Indonesian Languages in Social Context

Subject INDO30017 (2016)

Note: This is an archived Handbook entry from 2016.

Credit Points: 12.5
Level: 3 (Undergraduate)
Dates & Locations:

This subject has the following teaching availabilities in 2016:

Semester 2, Parkville - Taught on campus.
Pre-teaching Period Start not applicable
Teaching Period 25-Jul-2016 to 23-Oct-2016
Assessment Period End 18-Nov-2016
Last date to Self-Enrol 05-Aug-2016
Census Date 31-Aug-2016
Last date to Withdraw without fail 23-Sep-2016

Timetable can be viewed here. For information about these dates, click here.
Time Commitment: Contact Hours: A 1.5 hour lecture and a 1 hour tutorial per week
Total Time Commitment:

Time commitment totals 170 hours.





Recommended Background Knowledge:


Non Allowed Subjects:


Core Participation Requirements:

For the purposes of considering request for Reasonable Adjustments under the Disability Standards for Education (Cwth 2005), and Student Support and Engagement Policy, academic requirements for this subject are articulated in the Subject Overview, Learning Outcomes, Assessment and Generic Skills sections of this entry.

It is University policy to take all reasonable steps to minimise the impact of disability upon academic study, and reasonable adjustments will be made to enhance a student's participation in the University's programs. Students who feel their disability may impact on meeting the requirements of this subject are encouraged to discuss this matter with a Faculty Student Adviser and Student Equity and Disability Support:


Dr Michael Ewing


Subject Overview:

This subject focuses on the role of personal, societal, and historical contexts in the use and development of languages in the Indonesian archipelago, focussing on specific Indonesian societies (eg. Batak, Javanese, Maluku) and the Indonesian nation as a whole. The subject engages with issues of language in society including language planning, literacy, politeness, multi-lingualism, interpersonal interaction, traditional and modern communication systems, differences in style according to genre (eg. written and spoken language), function (eg. conversational, ritual, or political language) and social identity (eg. class, ethnic, gender or sexual identification). Students should develop an understanding of the close relationship that social context, interpersonal interaction, and culture have with language form and usage.

Learning Outcomes:
  • understand the role of social interaction, culture and context in language use and the language change.
  • appreciate sociolinguistic approaches to analysing language.
  • recognise and explain the role of language and society in a variety of specific cultural contexts in Indonesian as well as generally within the country as a whole.
  • Two short essays of 1000 words each, one due early semester, one due late semester (25% each)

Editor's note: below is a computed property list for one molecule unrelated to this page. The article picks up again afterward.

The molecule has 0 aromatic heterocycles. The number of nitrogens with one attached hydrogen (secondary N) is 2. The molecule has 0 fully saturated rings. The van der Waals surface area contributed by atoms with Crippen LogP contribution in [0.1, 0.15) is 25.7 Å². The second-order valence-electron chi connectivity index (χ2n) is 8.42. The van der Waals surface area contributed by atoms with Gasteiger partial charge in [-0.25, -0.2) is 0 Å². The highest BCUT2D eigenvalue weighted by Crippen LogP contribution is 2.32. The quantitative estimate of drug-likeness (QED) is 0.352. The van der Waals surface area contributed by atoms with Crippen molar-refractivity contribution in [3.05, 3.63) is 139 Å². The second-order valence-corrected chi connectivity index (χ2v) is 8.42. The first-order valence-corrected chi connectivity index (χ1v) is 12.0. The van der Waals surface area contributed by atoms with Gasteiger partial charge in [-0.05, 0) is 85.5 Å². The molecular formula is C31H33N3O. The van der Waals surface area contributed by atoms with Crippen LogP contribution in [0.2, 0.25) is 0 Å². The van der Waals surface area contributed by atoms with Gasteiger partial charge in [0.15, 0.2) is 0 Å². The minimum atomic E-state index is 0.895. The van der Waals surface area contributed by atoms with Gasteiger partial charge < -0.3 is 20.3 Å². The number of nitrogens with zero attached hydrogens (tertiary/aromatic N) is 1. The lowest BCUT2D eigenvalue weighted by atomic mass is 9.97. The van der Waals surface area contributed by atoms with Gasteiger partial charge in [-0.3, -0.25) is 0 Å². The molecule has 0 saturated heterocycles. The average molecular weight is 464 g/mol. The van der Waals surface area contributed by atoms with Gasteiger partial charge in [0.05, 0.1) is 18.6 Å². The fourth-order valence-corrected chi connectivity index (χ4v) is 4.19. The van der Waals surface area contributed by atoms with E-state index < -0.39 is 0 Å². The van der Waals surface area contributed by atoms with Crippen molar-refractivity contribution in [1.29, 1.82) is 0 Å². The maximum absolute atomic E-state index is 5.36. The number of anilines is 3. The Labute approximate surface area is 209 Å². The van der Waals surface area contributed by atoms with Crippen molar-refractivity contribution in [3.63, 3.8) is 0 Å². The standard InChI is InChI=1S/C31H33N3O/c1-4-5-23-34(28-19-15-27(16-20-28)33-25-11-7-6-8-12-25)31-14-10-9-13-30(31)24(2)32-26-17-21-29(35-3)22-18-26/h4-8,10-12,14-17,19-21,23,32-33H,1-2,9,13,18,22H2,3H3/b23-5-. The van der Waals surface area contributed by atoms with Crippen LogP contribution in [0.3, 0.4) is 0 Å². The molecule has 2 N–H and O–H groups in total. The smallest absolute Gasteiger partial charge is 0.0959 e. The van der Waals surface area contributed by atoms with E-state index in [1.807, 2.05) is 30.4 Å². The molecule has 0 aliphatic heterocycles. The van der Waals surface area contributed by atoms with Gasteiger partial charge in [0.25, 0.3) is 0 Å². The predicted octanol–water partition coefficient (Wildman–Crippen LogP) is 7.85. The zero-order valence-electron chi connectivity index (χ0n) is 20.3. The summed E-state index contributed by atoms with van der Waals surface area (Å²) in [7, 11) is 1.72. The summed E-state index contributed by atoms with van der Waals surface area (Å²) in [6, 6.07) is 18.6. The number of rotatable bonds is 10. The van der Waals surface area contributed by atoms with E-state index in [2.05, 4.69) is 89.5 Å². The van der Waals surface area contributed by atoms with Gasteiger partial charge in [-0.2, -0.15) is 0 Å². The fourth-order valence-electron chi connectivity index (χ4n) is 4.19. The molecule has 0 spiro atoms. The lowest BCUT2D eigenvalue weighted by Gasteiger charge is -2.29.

• A 2000 word essay due during the examination period (50%)

Hurdle requirement: Class attendance is required for this subject; if you do not attend a minimum of 80% of classes without an approved exemption you will not be eligible for a pass in this subject.

Note: Assessment submitted late without an approved extension will be penalised at 10% per day. In-class tasks missed without approval will not be marked. All pieces of written work must be submitted to pass this subject.

Prescribed Texts:


Recommended Texts:


Breadth Options:

This subject potentially can be taken as a breadth subject component for the following courses:

You should visit learn more about breadth subjects and read the breadth requirements for your degree, and should discuss your choice with your student adviser, before deciding on your subjects.

Fees Information: Subject EFTSL, Level, Discipline & Census Date
Generic Skills:
  • acquire written communication skills through essay writing and seminar discussion.
  • show attention to detail through essay preparation and writing.
  • acquire time management and planning skills through managing and organising workloads for recommended reading, essay and assignment completion.
  • acquire critical thinking and analysis skills through recommended reading, essay writing and tutorial discussion, and by determining strength of an argument.
  • acquire public speaking skills through tutorial and seminar discussion and class presentations.
  • acquire research skills through competent use of the library, and other information sources and the definition of areas of inquiry and methods of research.
  • be able to think in theoretical terms through lectures, tutorial discussions, essay writing and engagement in the methodologies of the humanities and social sciences.


Related Majors/Minors/Specialisations: Asian Studies
Asian Studies Major
Graduate Certificate in Arts - Asian Studies
Graduate Diploma in Arts - Asian Studies
Graduate Diploma in Arts - Indonesian

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